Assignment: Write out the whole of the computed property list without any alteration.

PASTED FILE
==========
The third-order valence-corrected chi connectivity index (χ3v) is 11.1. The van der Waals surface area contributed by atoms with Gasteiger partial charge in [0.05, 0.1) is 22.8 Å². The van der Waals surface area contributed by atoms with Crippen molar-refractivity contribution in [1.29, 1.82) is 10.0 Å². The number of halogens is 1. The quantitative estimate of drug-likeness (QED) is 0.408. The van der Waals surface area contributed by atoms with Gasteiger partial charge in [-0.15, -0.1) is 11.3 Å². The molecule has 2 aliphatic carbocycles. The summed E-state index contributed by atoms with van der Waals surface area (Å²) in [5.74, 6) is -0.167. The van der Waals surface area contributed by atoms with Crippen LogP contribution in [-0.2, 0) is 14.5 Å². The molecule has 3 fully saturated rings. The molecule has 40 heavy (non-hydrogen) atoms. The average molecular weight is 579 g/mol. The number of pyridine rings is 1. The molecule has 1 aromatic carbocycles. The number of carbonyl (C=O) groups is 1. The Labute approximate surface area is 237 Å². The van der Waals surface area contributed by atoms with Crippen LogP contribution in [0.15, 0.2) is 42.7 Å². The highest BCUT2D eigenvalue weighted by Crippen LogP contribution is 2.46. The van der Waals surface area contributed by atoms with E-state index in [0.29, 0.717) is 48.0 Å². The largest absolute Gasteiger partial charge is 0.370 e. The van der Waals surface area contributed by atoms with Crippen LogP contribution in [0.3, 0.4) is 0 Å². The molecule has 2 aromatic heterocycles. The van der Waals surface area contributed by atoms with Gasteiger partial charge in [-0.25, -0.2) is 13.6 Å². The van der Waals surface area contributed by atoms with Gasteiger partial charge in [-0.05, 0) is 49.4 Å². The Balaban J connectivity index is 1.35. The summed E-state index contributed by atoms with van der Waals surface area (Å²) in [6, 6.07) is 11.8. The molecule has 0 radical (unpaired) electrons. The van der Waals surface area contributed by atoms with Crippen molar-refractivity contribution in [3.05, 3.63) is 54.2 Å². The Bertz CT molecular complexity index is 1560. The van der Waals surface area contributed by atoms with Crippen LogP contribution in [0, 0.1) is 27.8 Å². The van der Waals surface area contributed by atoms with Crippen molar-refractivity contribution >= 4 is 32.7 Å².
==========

The third-order valence-corrected chi connectivity index (χ3v) is 11.1. The van der Waals surface area contributed by atoms with Gasteiger partial charge in [0.05, 0.1) is 22.8 Å². The van der Waals surface area contributed by atoms with Crippen molar-refractivity contribution in [1.29, 1.82) is 10.0 Å². The number of halogens is 1. The quantitative estimate of drug-likeness (QED) is 0.408. The van der Waals surface area contributed by atoms with Gasteiger partial charge in [-0.15, -0.1) is 11.3 Å². The molecule has 2 aliphatic carbocycles. The summed E-state index contributed by atoms with van der Waals surface area (Å²) in [5.74, 6) is -0.167. The van der Waals surface area contributed by atoms with Crippen LogP contribution in [-0.2, 0) is 14.5 Å². The molecule has 3 fully saturated rings. The molecule has 40 heavy (non-hydrogen) atoms. The average molecular weight is 579 g/mol. The number of pyridine rings is 1. The molecule has 1 aromatic carbocycles. The number of carbonyl (C=O) groups is 1. The Labute approximate surface area is 237 Å². The van der Waals surface area contributed by atoms with Crippen LogP contribution in [0.15, 0.2) is 42.7 Å². The highest BCUT2D eigenvalue weighted by Crippen LogP contribution is 2.46. The van der Waals surface area contributed by atoms with E-state index in [0.29, 0.717) is 48.0 Å². The largest absolute Gasteiger partial charge is 0.370 e. The van der Waals surface area contributed by atoms with Crippen LogP contribution in [0.3, 0.4) is 0 Å². The molecule has 2 aromatic heterocycles. The van der Waals surface area contributed by atoms with Gasteiger partial charge in [-0.25, -0.2) is 13.6 Å². The van der Waals surface area contributed by atoms with Gasteiger partial charge in [-0.05, 0) is 49.4 Å². The Balaban J connectivity index is 1.35. The summed E-state index contributed by atoms with van der Waals surface area (Å²) in [6, 6.07) is 11.8. The molecule has 0 radical (unpaired) electrons. The van der Waals surface area contributed by atoms with Crippen molar-refractivity contribution in [3.05, 3.63) is 54.2 Å². The Bertz CT molecular complexity index is 1560. The van der Waals surface area contributed by atoms with Crippen LogP contribution in [0, 0.1) is 27.8 Å². The van der Waals surface area contributed by atoms with Crippen molar-refractivity contribution >= 4 is 32.7 Å².